Answers to Your Spa Questions
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By Susie Ellis
November / December 2006
Q: Can you suggest a holistic alcohol detox or rehab program in a spa environment?
A: Some spas focus on overeating or food addiction, but they don't treat drug or alcohol addiction. Medical spas, such as Sanoviv in Mexico, generally have extensive staffs and hospital-like facilities. Some of these offer detoxification programs, but that refers to ridding the body of toxins produced by environmental or lifestyle factors, such as air pollution or unhealthy eating habits. There really is no spa equipped to treat alcohol or drug addiction. That requires a dedicated treatment program with a specially trained staff, psychological counseling and education to overcome addiction, and medical experts who can manage withdrawal.
But it's interesting to see that recovery centers are incorporating more spa elements. For example, Hazelden, which is based in Minnesota (www.hazelden.org), includes fitness in some of its facilities and uses the healing power of community. The Betty Ford Center in California (www.bettyfordcenter.org) offers exercise and massage. The program at the Essence Recovery Center in North Carolina (www. essencerecoverycenter.com) is very spa-like and includes spa cuisine, massage, and hiking in a beautiful setting.
Recovery is a long process, and spas can play an important part in it. Many experts recommend a holistic approach, treating the addict as well as the addiction with preventive and positive "maintenance" measures. In this regard, destination spas have much to offer, such as education about healthy living, stress management, and nutrition. Some spas, such as Canyon Ranch in Arizona and Massachusetts, offer daily support-group meetings to keep people in recovery on track. One caution: Not all spas are alcohol-free, so check before booking.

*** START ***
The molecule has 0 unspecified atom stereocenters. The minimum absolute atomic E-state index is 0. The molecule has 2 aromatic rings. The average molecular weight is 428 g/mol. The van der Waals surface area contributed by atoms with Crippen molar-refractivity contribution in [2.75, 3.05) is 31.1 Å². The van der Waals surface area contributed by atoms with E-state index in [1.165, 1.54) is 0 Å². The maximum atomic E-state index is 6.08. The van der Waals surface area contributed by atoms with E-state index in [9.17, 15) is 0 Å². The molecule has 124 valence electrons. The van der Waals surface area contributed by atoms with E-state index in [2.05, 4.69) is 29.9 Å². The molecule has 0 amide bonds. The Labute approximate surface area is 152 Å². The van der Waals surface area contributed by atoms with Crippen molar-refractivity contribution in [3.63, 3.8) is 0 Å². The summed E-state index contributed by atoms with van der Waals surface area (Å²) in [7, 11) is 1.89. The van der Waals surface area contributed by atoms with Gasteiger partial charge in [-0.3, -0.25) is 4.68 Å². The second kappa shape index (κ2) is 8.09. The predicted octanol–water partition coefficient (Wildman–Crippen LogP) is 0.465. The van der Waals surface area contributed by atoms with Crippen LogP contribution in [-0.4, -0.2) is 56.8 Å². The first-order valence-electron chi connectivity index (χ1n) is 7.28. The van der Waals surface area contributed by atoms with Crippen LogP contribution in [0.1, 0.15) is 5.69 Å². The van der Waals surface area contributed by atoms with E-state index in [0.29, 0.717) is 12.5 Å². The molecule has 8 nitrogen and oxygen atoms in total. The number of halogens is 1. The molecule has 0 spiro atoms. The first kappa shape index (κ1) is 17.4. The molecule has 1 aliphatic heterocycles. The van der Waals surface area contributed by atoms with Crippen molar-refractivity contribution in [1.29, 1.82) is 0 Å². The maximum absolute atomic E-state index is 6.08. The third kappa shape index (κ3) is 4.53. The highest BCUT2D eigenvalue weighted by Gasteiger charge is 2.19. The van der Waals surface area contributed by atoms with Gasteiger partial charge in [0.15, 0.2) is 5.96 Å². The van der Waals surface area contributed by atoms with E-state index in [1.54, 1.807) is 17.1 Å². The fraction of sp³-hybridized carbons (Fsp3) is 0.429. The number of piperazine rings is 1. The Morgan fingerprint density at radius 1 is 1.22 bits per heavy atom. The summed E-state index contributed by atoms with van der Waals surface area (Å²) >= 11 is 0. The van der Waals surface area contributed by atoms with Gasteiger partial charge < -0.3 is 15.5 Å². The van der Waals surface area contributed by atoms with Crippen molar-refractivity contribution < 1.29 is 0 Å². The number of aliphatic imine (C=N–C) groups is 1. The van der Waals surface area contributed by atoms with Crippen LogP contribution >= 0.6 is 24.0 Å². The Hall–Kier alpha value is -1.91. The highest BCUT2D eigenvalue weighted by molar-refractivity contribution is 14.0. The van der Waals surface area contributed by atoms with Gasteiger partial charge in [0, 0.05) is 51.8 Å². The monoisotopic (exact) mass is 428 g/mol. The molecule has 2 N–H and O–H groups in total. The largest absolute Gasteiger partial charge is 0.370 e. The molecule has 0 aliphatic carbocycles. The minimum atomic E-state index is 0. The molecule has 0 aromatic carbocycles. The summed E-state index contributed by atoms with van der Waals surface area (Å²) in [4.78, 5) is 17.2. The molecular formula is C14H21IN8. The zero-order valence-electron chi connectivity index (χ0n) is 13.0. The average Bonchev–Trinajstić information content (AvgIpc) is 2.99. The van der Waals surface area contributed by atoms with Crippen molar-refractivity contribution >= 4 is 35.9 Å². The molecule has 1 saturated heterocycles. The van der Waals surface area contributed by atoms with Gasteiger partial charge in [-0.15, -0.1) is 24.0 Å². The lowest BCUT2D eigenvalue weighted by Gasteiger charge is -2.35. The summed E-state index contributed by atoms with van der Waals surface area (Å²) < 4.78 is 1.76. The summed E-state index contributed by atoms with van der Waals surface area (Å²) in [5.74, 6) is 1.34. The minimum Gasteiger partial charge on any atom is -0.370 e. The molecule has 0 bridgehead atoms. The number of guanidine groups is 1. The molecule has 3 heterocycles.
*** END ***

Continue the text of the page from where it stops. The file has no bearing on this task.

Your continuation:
Q: I'm looking forward to my first spa experience, a pedicure, but I have problems with my toenails and don't want to be embarrassed or refused service.
A: Nail professionals are used to seeing many problematic toenails but sometimes must refuse service if the problem is contagious. Your best option is to have a pedicure at a medical spa, where a dermatologist or podiatrist works with the nail technicians.
I've just visited...
Assawan Spa & Health Club, Burj Al Arab, Dubai, United Arab Emirates
What I loved Chatting with fellow guests about life and spa-going in Dubai. The tiled turquoise infinity pool with flame-stitch columns and mosaic-tiled walls. The pool's 18th-floor view of Dubai's coastline.
What's unique The impeccable service (the staff-to-guest ratio in the hotel is 7 to 1) in this self-proclaimed seven-star hotel and spa on a man-made island in the Arabian Gulf. The decor, full of opulent and bold colors, ingenious shapes, and the ubiquitous gold that makes you stop and say, "Wow!"
What I didn't like That the spa facilities--workout room, steam room, whirlpool, swimming pool, treatment rooms--and menu were quite generic. I was hoping to find something unusual, perhaps distinctively Arabic.
Make sure you Don't ask to see the fenceless "floating" outdoor tennis court atop the hotel, where Andre Agassi and Roger Federer were photographed playing tennis. It was only for the photo shoot, built on the helicopter pad to promote the Dubai Duty Free Men's Open and taken down afterward. Disappointing--but brilliant marketing!